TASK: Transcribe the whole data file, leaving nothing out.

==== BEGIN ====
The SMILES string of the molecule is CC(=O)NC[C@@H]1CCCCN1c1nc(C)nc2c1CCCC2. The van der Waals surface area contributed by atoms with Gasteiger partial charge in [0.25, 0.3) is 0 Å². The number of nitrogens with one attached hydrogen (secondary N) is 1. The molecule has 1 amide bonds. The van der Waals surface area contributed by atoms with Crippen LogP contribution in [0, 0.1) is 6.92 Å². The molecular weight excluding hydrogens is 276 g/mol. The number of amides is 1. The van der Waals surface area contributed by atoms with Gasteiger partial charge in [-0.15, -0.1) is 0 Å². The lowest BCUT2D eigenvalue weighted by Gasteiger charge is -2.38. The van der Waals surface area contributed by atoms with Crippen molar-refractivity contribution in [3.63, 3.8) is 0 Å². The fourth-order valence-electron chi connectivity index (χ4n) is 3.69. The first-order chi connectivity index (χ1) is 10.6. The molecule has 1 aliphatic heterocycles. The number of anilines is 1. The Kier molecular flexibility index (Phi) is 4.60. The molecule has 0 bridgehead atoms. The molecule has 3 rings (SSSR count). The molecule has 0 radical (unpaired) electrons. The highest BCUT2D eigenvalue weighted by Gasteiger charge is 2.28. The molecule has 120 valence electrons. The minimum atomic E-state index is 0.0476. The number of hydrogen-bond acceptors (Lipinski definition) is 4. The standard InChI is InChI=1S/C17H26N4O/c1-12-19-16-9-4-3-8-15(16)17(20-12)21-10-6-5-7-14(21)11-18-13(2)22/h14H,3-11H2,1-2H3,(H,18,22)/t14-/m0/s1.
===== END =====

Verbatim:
The SMILES string of the molecule is CC(=O)NC[C@@H]1CCCCN1c1nc(C)nc2c1CCCC2. The van der Waals surface area contributed by atoms with Gasteiger partial charge in [0.25, 0.3) is 0 Å². The number of nitrogens with one attached hydrogen (secondary N) is 1. The molecule has 1 amide bonds. The van der Waals surface area contributed by atoms with Crippen LogP contribution in [0, 0.1) is 6.92 Å². The molecular weight excluding hydrogens is 276 g/mol. The number of amides is 1. The van der Waals surface area contributed by atoms with Gasteiger partial charge in [-0.15, -0.1) is 0 Å². The lowest BCUT2D eigenvalue weighted by Gasteiger charge is -2.38. The van der Waals surface area contributed by atoms with Crippen molar-refractivity contribution in [3.63, 3.8) is 0 Å². The fourth-order valence-electron chi connectivity index (χ4n) is 3.69. The first-order chi connectivity index (χ1) is 10.6. The molecule has 1 aliphatic heterocycles. The number of anilines is 1. The Kier molecular flexibility index (Phi) is 4.60. The molecule has 0 bridgehead atoms. The molecule has 3 rings (SSSR count). The molecule has 0 radical (unpaired) electrons. The highest BCUT2D eigenvalue weighted by Gasteiger charge is 2.28. The molecule has 120 valence electrons. The minimum atomic E-state index is 0.0476. The number of hydrogen-bond acceptors (Lipinski definition) is 4. The standard InChI is InChI=1S/C17H26N4O/c1-12-19-16-9-4-3-8-15(16)17(20-12)21-10-6-5-7-14(21)11-18-13(2)22/h14H,3-11H2,1-2H3,(H,18,22)/t14-/m0/s1.